Text © Copyright 2016 Glenn Erickson

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- Glenn Erickson

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The Whip Hand

3 June 2016 7:58 PM, PDT | Trailers from Hell | See recent Trailers from Hell news »

I guess Howard Hughes wanted to go easy on Minnesota Nazis. William Cameron Menzies directs a Cold War thriller about an insidious germ warfare conspiracy -- it's an early paranoid suspense tale with apocalyptic consequences. But the story behind the movie's making -- and then remaking -- is even more fantastic. The Whip Hand DVD-r The Warner Archive Collection 1951 / B&W / 1:37 flat Academy / 82 min. / Street Date February 16, 2016 / available through the WBshop / 18.59 Starring Elliott Reid, Raymond Burr, Carla Balenda, Edgar Barrier, Otto Waldis, Michael Steele, Lurene Tuttle, Peter Brocco, Lewis Martin, Frank Darien, Olive Carey, George Chandler, Gregory Gaye. Cinematography Nicholas Musuraca Film Editor Robert Golden Original Music Music by Paul Sawtell Written by George Bricker, Frank L. Moss, Ray Hamilton Produced by Louis J. Rachmil Directed by William Cameron Menzies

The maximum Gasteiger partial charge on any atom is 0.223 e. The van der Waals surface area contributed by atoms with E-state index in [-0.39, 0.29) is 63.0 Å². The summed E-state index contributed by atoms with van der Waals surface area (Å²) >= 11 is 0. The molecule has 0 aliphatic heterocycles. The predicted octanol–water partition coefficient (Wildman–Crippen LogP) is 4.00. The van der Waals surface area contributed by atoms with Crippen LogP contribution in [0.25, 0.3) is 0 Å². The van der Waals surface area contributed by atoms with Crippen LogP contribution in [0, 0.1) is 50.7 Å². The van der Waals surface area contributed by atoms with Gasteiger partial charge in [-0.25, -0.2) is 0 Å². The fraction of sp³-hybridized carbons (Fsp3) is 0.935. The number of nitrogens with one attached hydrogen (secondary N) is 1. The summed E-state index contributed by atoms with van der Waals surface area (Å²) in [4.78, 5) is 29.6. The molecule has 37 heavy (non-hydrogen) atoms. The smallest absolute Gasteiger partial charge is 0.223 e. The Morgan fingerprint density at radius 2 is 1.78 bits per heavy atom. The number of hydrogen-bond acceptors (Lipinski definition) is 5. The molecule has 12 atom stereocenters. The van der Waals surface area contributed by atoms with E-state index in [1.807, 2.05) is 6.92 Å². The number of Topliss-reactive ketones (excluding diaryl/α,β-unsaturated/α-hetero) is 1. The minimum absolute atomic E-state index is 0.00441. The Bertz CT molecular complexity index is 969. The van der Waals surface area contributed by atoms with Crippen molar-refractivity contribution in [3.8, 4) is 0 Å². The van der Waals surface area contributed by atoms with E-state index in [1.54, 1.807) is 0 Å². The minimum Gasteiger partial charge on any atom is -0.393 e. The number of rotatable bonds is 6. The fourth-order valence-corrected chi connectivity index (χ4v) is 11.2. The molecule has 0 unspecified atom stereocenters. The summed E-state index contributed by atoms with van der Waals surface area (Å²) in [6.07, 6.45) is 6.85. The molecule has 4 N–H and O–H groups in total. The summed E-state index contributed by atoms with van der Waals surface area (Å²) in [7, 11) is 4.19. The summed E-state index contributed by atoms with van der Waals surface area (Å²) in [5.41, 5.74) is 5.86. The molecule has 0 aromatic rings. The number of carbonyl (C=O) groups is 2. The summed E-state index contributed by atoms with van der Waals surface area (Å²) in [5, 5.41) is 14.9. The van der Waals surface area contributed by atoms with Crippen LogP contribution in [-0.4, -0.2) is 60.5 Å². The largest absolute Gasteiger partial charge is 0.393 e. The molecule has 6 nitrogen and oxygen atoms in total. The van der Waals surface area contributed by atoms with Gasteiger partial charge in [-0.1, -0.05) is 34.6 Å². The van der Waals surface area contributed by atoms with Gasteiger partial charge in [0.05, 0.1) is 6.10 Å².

Reviewed by Glenn Erickson

Film writers Bill Warren and Tom Weaver have reported extensively on the unusual production story »

- Glenn Erickson

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Dangerous Visions: new sci-fi season launches on BBC Radio 4

18 May 2016 2:07 AM, PDT | Den of Geek | See recent Den of Geek news »

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A heads-up for sci-fi fans. BBC Radio 4’s Dangerous Visions season is back for 3 weeks, starting this Sunday the 22nd of May…

Since Buck Rogers hit the airwaves in 1930s America and Orson Welles put the willies up listeners with his chill retelling of The War Of The Worlds, radio has long been a friend to science-fiction.